Back in September, Soderstrom took part in his first NHL training camp and pre-season after being selected 11th overall by the Arizona Coyotes in this year’s draft. Following an exhibition game in Vancouver, a reporter asked the slick Brynas Gavle product if he was wearing #77 as a tribute to Victor Hedman, the 2018 Norris Trophy winner with the Tampa Bay Lightning.
Soderstrom responded: “Paul Coffey, Ray Bourque, Victor Hedman. They’ve all been really good players. Phil Esposito, too.”
That’s a whole lot of attention to detail. And Soderstrom is equally meticulous with his on-ice performance. No wonder he’s on Swedish head coach Tomas Monten’s top pairing with Rasmus Sandin at the IIHF World Junior Championship. In the 5-2 win over Switzerland on Saturday, Soderstrom played a team-high 21:18. He leads all Swedish blueliners with three points (0+3=3).
Of his chemistry with Sandin, who played six games for the Toronto Maple Leafs in October, Soderstrom said: “We actually played together when we were 16, back in Brynas. So I like to play with him. He’s a really good player and we’ve got good chemistry. It’s fun.”
“I think it was a good learning experience for me,” he recalled. “Obviously it was really big for the whole country, and I was happy for all the guys on the team that we won. They did an awesome job. But it was hard for me sitting and watching TV. I couldn’t even be there on doctor’s orders. It was tough seeing the team having such success and not being able to be part of it on the ice.”
Things are certainly looking brighter this year. In his SHL sophomore season, Soderstrom’s points production (2+7=9 in 15 games) has already surpassed last year’s output (4+3=7 in 44 games).
While he has yet to make his NHL regular-season debut with Arizona, he has no regrets about staying in Sweden. It’s part of the development process for the 181-cm, 80-kg teen, who is in regular contact with Arizona GM John Chayka and the club’s skills coaches. He also appreciates the support he got in the Valley of the Sun from fellow Swedes like Carl Soderberg and Oliver Ekman-Larsson, in whose house he lived for more than a month.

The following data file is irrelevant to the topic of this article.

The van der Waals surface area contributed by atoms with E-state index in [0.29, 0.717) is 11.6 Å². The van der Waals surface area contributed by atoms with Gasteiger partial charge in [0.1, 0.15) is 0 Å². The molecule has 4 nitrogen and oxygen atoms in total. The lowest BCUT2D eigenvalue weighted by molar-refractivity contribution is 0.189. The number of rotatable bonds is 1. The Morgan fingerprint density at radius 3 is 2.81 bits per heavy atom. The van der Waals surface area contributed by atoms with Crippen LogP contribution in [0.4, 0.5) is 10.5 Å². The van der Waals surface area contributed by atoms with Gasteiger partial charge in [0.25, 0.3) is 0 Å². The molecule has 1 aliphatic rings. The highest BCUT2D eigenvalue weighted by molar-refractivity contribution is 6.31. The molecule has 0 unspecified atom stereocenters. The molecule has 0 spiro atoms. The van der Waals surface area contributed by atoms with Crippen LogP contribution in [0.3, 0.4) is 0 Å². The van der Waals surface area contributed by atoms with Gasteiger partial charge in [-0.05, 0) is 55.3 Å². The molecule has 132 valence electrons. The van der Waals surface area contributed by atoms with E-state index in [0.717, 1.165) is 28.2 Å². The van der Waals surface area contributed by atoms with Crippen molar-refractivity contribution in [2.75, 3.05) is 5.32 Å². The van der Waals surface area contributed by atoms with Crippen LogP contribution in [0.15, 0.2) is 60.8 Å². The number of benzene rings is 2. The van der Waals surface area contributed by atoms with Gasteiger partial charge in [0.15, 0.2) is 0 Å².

Of course, not every puck goes in. Soderstrom surprised everyone, including himself, when his rising shot knocked the visor off the helmet of Switzerland’s Mika Henauer on Saturday. Asked if he’d ever done that before, Soderstrom chuckled: “No, never actually! It was the first time. I hope he’s OK.”
A dynamic skater and puck-mover, Soderstrom is more than OK, according to his teammates. Just ask David Gustafsson of the Winnipeg Jets: “Sweden is a country with a lot of skilled defencemen, and you can see that Victor Soderstrom is the new guy. A big offensive D-man, similar to Adam Boqvist, Erik Karlsson, and those guys.”
The deep Swedish World Junior blue line, which also features 2019 NHL first-round picks like Philip Broberg (Edmonton) and Tobias Bjornfot (Los Angeles), must meet expectations if the Juniorkronorna are to win their third gold medal ever (1981, 2012). In Trinec, the team has two group games left against Kazakhstan and Slovakia to fine-tune their system and potentially stretch their record preliminary-round winning streak to 52 games.
Soderstrom’s nerdiness has its limits, such as when it comes to analyzing that streak: “I think it’s only the media who talks about that. We don’t really talk about it in the locker room.”
Regrettably, when he’s with the national team, he also usually just gets the number he’s assigned, instead of personally assessing its historic dimensions. So if you assume he’s channeling Maurice “Rocket” Richard or Gordie Howe by sporting #9 at this tournament, alas, it’s not so.
Yet even if this kid only turns out to be half as good as Paul Coffey, Ray Bourque, or Victor Hedman, he’s in for one heck of a pro career. (Not to mention Phil Esposito.) Meanwhile, one suspects Soderstrom still has another level to attain in the Czech Republic.